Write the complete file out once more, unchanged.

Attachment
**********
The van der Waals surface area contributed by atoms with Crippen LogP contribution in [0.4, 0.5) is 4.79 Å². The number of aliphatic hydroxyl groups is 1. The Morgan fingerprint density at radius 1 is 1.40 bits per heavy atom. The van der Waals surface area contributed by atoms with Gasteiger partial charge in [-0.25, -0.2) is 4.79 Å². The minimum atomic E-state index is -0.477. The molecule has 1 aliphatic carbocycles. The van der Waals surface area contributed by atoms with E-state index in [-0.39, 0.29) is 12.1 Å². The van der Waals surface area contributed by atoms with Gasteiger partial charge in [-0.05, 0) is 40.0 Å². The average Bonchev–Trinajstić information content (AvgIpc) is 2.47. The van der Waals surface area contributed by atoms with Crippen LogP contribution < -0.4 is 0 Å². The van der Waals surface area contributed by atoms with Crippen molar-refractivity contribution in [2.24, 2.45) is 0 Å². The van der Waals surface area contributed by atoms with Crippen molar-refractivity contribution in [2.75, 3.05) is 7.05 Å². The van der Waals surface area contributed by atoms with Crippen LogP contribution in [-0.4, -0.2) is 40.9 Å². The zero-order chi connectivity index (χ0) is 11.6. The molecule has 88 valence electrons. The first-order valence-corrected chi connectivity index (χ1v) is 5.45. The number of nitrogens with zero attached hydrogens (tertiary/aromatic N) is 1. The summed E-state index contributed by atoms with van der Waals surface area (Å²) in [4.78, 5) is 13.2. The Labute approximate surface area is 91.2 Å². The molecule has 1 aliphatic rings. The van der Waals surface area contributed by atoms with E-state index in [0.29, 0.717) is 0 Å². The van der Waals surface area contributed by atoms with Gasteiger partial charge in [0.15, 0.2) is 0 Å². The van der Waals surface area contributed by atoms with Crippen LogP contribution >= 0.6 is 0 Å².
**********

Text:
The van der Waals surface area contributed by atoms with Crippen LogP contribution in [0.4, 0.5) is 4.79 Å². The number of aliphatic hydroxyl groups is 1. The Morgan fingerprint density at radius 1 is 1.40 bits per heavy atom. The van der Waals surface area contributed by atoms with Gasteiger partial charge in [-0.25, -0.2) is 4.79 Å². The minimum atomic E-state index is -0.477. The molecule has 1 aliphatic carbocycles. The van der Waals surface area contributed by atoms with E-state index in [-0.39, 0.29) is 12.1 Å². The van der Waals surface area contributed by atoms with Gasteiger partial charge in [-0.05, 0) is 40.0 Å². The average Bonchev–Trinajstić information content (AvgIpc) is 2.47. The van der Waals surface area contributed by atoms with Crippen LogP contribution < -0.4 is 0 Å². The van der Waals surface area contributed by atoms with Crippen molar-refractivity contribution in [2.24, 2.45) is 0 Å². The van der Waals surface area contributed by atoms with Crippen molar-refractivity contribution in [2.75, 3.05) is 7.05 Å². The van der Waals surface area contributed by atoms with Crippen LogP contribution in [-0.4, -0.2) is 40.9 Å². The zero-order chi connectivity index (χ0) is 11.6. The molecule has 88 valence electrons. The first-order valence-corrected chi connectivity index (χ1v) is 5.45. The number of nitrogens with zero attached hydrogens (tertiary/aromatic N) is 1. The summed E-state index contributed by atoms with van der Waals surface area (Å²) in [4.78, 5) is 13.2. The Labute approximate surface area is 91.2 Å². The molecule has 1 aliphatic rings. The van der Waals surface area contributed by atoms with E-state index in [0.29, 0.717) is 0 Å². The van der Waals surface area contributed by atoms with Gasteiger partial charge in [0.15, 0.2) is 0 Å². The van der Waals surface area contributed by atoms with Crippen LogP contribution >= 0.6 is 0 Å².